Prenatal Care in New York State

About Prenatal Care

Several major risk factors are associated with poor pregnancy outcomes, including low birth weight and infant mortality (deaths). Some of these risk factors include late or no prenatal care, cigarette smoking, alcohol and other drug use, being HIV positive, spacing of pregnancies, maternal age, poor nutrition and socieconomic status. Minority women are more likely to have poorer birth outcomes than the general population.

New York State is committed to addressing risk factors that lead to poor birth outcomes, especially in the hard to reach populations of the state. This is evidenced by the improvement in the infant mortality rates over the past few years. Infant mortality in New York State has decreased by more than 34.3% over the past 10 years, taking the state from 32nd in the nation to ninth. Nationally the decline over the same period was 21.7%.

Even though great strides have been made in addressing the needs of women and children in the state, New York continues to make the health of women and children a priority. Several programs have been developed with the purpose of increasing access to prenatal and perinatal care. The mission of these programs is:

"To improve the health of under-served women, infants and children through improved access to and enhanced utilization of perinatal and prenatal care and related services."

The New York State Department of Health promotes the health of child-bearing, pregnant and postpartum women and newborns through the following programs:

  • Growing Up Healthy Hotline

    This toll-free hotline (1-800-522-5006) operates 24-hours/day, seven-days-a-week and provides information and referral for individuals, including teens, about pregnancy care services, family planning, health care, nutrition and other health and human services. Information is available in English, Spanish and many other languages.

  • New York State Perinatal Quality Collaborative (NYSPQC)

    The NYSPQC, an initiative of the NYSDOH, aims to provide the best and safest care for women and infants in New York State by preventing and minimizing harm through the use of evidence-based practice interventions. This is achieved through a collaborative approach where all participating hospital teams focus on specific health outcomes and learn from one another. Approximately 100 birthing hospitals across New York State are currently participating in one or more of the NYSPQC projects.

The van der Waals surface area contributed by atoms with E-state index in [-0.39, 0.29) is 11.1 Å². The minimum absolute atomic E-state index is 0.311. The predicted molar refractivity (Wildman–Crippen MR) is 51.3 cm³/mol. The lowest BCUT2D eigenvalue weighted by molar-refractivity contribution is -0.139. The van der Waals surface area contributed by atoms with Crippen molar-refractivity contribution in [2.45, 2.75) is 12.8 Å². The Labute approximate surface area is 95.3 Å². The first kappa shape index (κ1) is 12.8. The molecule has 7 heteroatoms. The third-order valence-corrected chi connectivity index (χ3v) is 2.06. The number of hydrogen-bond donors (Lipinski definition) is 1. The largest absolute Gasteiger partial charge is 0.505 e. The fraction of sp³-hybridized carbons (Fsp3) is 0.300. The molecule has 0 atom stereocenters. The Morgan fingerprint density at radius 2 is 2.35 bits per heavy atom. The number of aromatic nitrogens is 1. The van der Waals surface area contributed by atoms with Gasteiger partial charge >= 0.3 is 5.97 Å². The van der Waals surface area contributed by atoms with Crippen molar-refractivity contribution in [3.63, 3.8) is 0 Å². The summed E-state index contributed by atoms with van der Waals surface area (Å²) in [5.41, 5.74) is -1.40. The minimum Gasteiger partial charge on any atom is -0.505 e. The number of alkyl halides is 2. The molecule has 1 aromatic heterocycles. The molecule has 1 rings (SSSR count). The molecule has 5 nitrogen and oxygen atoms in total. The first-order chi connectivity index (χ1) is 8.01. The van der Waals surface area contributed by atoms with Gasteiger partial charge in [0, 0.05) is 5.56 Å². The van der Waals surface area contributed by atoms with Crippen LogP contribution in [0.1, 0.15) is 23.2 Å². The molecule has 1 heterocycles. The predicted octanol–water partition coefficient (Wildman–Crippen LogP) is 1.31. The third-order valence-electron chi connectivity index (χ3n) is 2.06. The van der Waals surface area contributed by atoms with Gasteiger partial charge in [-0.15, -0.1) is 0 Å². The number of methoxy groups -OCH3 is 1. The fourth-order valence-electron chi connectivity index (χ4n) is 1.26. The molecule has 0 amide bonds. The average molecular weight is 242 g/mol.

• Perinatal Regionalization Program

    Perinatal regionalization ensures that there are hospitals that can provide a full range of services for pregnant women and their babies in a geographic region. This means parents-to-be can be sure that there are hospitals near where they live that can provide everything from a basic, uncomplicated delivery to those that can serve mothers and babies with the most complex, critical problems.

  • Breastfeeding Promotion Program

    The program provides training and guidelines to help get more mothers to breastfeed and to get them to breastfeed longer.


Your Guide to a Healthy Birth

The publication "Your Guide to a Healthy Birth" is an educational guide to help pregnant women better understand childbirth and the choices available to them through this process. The guide covers important issues from planning of the pregnancy through labor, delivery, the postpartum period and returning to work.

Prenatal Care Posters

The posters are examples of translated materials that can be used to promote early and continuous enrollment in prenatal care. They are available for adaptation and use by providers serving diverse populations. Providers who wish to adapt these materials for local use should contact the Department at 518-474-0535.

Perinatal (Maternal) Depression

Perinatal depression encompasses a wide range of mood disorders that can affect a woman during pregnancy and after the birth of her child. It includes prenatal depression, the "baby blues," postpartum depression, and postpartum psychosis. Materials developed to promote awareness of perinatal depression, reduce the stigma associated with the condition, and promote screening and referral are available.

Preconception Care - Optimal Health Prior to Pregnancy

Preconception care is important for women because almost half of all pregnancies are unintended and optimizing health prior to conception can result in improved pregnancy outcomes for both women and their newborns. The following resources are designed to encourage health care providers and women of reproductive age to talk about and adopt preconception care strategies.

Opioid Use Disorder

Identifying and managing the care of pregnant people with opioid use disorder is important for promoting the health of the parent and baby.